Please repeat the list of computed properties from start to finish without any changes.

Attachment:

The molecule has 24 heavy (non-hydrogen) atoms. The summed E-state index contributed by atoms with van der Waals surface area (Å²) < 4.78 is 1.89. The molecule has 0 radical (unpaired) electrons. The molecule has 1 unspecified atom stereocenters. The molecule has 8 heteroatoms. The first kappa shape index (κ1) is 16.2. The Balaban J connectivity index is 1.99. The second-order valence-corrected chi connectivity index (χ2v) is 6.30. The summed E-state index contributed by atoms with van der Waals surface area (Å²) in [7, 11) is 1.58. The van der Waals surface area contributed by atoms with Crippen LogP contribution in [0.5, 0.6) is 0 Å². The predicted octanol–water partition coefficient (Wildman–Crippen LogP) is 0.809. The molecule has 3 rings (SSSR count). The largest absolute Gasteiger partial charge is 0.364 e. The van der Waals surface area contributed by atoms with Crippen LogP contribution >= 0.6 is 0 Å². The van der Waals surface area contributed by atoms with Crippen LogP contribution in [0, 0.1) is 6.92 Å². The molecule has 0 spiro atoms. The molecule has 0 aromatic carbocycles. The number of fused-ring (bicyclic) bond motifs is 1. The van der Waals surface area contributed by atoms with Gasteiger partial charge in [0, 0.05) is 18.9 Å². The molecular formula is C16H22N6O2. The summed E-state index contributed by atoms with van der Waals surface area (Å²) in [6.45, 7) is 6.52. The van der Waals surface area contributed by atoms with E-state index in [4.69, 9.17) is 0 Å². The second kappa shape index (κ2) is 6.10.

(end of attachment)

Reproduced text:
The molecule has 24 heavy (non-hydrogen) atoms. The summed E-state index contributed by atoms with van der Waals surface area (Å²) < 4.78 is 1.89. The molecule has 0 radical (unpaired) electrons. The molecule has 1 unspecified atom stereocenters. The molecule has 8 heteroatoms. The first kappa shape index (κ1) is 16.2. The Balaban J connectivity index is 1.99. The second-order valence-corrected chi connectivity index (χ2v) is 6.30. The summed E-state index contributed by atoms with van der Waals surface area (Å²) in [7, 11) is 1.58. The van der Waals surface area contributed by atoms with Crippen LogP contribution in [0.5, 0.6) is 0 Å². The predicted octanol–water partition coefficient (Wildman–Crippen LogP) is 0.809. The molecule has 3 rings (SSSR count). The largest absolute Gasteiger partial charge is 0.364 e. The van der Waals surface area contributed by atoms with Crippen LogP contribution >= 0.6 is 0 Å². The van der Waals surface area contributed by atoms with Crippen LogP contribution in [0, 0.1) is 6.92 Å². The molecule has 0 spiro atoms. The molecule has 0 aromatic carbocycles. The number of fused-ring (bicyclic) bond motifs is 1. The van der Waals surface area contributed by atoms with Gasteiger partial charge in [0, 0.05) is 18.9 Å². The molecular formula is C16H22N6O2. The summed E-state index contributed by atoms with van der Waals surface area (Å²) in [6.45, 7) is 6.52. The van der Waals surface area contributed by atoms with E-state index in [4.69, 9.17) is 0 Å². The second kappa shape index (κ2) is 6.10.